When you have giant corporations that give you a one track message of "finding a cure" or of "hope" it can give the public a false sense that someone is looking after their health interest and some cases even managing their health.
Some people don't want to know that very little progress has been made. It is in the same way that companies are selling their products (i.e. the billion dollar cosmetic industry), they can package the message of femininity and normalization around this disease.
There's a long history of subsidized philanthropy - particularly in the USA - and again the public has come to expect corporations to play a role in their social welfare. It's become easy for some companies to profit from citizen goodwill and volunteerism.
The pink campaign has also served to "normalize" and depoliticize the disease and that makes it less threatening for a LOT of companies to jump onboard and claim breast cancer as their cause.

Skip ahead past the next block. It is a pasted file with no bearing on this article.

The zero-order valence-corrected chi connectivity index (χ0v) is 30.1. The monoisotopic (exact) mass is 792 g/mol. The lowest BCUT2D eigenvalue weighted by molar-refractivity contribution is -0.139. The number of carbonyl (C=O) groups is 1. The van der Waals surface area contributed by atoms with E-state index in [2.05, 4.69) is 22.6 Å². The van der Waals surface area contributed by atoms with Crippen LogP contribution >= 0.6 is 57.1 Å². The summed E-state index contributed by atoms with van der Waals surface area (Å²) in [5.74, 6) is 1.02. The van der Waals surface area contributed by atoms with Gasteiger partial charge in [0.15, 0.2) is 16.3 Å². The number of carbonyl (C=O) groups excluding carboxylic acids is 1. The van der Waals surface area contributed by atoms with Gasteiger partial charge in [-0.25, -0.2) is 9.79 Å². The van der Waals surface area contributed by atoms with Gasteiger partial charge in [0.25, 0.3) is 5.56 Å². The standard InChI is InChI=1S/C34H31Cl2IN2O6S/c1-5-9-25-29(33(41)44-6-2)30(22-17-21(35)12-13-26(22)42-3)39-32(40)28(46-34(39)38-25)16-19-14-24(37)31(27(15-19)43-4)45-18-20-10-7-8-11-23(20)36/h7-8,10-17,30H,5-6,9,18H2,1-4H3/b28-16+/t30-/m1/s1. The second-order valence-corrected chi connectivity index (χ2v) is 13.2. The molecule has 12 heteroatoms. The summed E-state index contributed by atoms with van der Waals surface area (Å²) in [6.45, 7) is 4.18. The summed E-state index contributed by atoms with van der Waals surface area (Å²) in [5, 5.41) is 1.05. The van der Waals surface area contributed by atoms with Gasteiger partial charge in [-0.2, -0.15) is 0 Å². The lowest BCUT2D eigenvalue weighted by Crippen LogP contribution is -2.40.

Those of us who have gone through breast cancer treatment will say "yes" ..we absolutely need to focus on prevention. I never want my daughter to go through what I have gone through...never.
The impression I got during the research and interview process was that they are trying to own the disease and therefore own the cause which can ultimately be more profitable for some corporations and fund-raising groups.
anyone own a disease? I was also startled at the level of hypocrisy. How can a leading make up company not sign onto the "Campaign for Safe Cosmetics" and at the same time promote itself as leading the fight against breast cancer?
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